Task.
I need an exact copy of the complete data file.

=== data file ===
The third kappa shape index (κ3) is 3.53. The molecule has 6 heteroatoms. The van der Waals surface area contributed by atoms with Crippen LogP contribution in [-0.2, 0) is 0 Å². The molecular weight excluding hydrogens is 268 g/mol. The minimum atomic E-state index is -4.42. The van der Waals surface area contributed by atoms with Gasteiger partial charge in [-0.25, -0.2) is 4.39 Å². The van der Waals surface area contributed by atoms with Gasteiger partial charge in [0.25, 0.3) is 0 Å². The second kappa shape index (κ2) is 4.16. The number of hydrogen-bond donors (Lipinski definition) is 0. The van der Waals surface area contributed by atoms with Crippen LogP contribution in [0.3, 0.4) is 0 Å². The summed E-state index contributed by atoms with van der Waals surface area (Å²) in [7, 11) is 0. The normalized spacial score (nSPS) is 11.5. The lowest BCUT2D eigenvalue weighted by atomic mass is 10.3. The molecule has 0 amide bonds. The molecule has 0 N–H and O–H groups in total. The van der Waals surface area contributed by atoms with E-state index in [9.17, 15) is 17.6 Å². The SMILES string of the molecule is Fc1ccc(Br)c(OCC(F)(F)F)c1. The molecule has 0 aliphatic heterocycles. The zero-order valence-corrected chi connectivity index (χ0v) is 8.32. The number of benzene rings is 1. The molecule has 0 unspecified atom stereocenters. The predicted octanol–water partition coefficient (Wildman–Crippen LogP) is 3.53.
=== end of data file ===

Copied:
The third kappa shape index (κ3) is 3.53. The molecule has 6 heteroatoms. The van der Waals surface area contributed by atoms with Crippen LogP contribution in [-0.2, 0) is 0 Å². The molecular weight excluding hydrogens is 268 g/mol. The minimum atomic E-state index is -4.42. The van der Waals surface area contributed by atoms with Gasteiger partial charge in [-0.25, -0.2) is 4.39 Å². The van der Waals surface area contributed by atoms with Gasteiger partial charge in [0.25, 0.3) is 0 Å². The second kappa shape index (κ2) is 4.16. The number of hydrogen-bond donors (Lipinski definition) is 0. The van der Waals surface area contributed by atoms with Crippen LogP contribution in [0.3, 0.4) is 0 Å². The summed E-state index contributed by atoms with van der Waals surface area (Å²) in [7, 11) is 0. The normalized spacial score (nSPS) is 11.5. The lowest BCUT2D eigenvalue weighted by atomic mass is 10.3. The molecule has 0 amide bonds. The molecule has 0 N–H and O–H groups in total. The van der Waals surface area contributed by atoms with E-state index in [9.17, 15) is 17.6 Å². The SMILES string of the molecule is Fc1ccc(Br)c(OCC(F)(F)F)c1. The molecule has 0 aliphatic heterocycles. The zero-order valence-corrected chi connectivity index (χ0v) is 8.32. The number of benzene rings is 1. The molecule has 0 unspecified atom stereocenters. The predicted octanol–water partition coefficient (Wildman–Crippen LogP) is 3.53.